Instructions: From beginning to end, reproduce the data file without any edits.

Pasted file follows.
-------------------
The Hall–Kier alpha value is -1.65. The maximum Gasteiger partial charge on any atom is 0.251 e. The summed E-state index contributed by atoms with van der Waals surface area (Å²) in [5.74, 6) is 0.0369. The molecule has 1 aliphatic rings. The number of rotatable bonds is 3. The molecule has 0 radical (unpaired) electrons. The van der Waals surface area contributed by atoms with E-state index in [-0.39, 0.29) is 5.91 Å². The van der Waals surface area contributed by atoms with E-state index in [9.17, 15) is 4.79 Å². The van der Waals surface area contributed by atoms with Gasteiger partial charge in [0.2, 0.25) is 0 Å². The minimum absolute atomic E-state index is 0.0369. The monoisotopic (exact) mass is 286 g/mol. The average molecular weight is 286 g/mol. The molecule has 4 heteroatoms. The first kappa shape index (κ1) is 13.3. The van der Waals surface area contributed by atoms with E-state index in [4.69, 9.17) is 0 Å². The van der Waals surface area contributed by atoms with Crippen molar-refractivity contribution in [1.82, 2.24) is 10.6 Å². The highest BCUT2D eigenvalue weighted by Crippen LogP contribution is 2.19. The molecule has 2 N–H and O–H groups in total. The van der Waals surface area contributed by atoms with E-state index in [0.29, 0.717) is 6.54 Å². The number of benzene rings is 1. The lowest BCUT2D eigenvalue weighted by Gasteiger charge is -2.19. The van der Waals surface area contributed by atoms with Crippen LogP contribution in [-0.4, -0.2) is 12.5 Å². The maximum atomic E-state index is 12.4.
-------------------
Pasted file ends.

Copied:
The Hall–Kier alpha value is -1.65. The maximum Gasteiger partial charge on any atom is 0.251 e. The summed E-state index contributed by atoms with van der Waals surface area (Å²) in [5.74, 6) is 0.0369. The molecule has 1 aliphatic rings. The number of rotatable bonds is 3. The molecule has 0 radical (unpaired) electrons. The van der Waals surface area contributed by atoms with E-state index in [-0.39, 0.29) is 5.91 Å². The van der Waals surface area contributed by atoms with E-state index in [9.17, 15) is 4.79 Å². The van der Waals surface area contributed by atoms with Gasteiger partial charge in [0.2, 0.25) is 0 Å². The minimum absolute atomic E-state index is 0.0369. The monoisotopic (exact) mass is 286 g/mol. The average molecular weight is 286 g/mol. The molecule has 4 heteroatoms. The first kappa shape index (κ1) is 13.3. The van der Waals surface area contributed by atoms with E-state index in [4.69, 9.17) is 0 Å². The van der Waals surface area contributed by atoms with Crippen molar-refractivity contribution in [1.82, 2.24) is 10.6 Å². The highest BCUT2D eigenvalue weighted by Crippen LogP contribution is 2.19. The molecule has 2 N–H and O–H groups in total. The van der Waals surface area contributed by atoms with E-state index in [0.29, 0.717) is 6.54 Å². The number of benzene rings is 1. The lowest BCUT2D eigenvalue weighted by Gasteiger charge is -2.19. The van der Waals surface area contributed by atoms with Crippen LogP contribution in [-0.4, -0.2) is 12.5 Å². The maximum atomic E-state index is 12.4.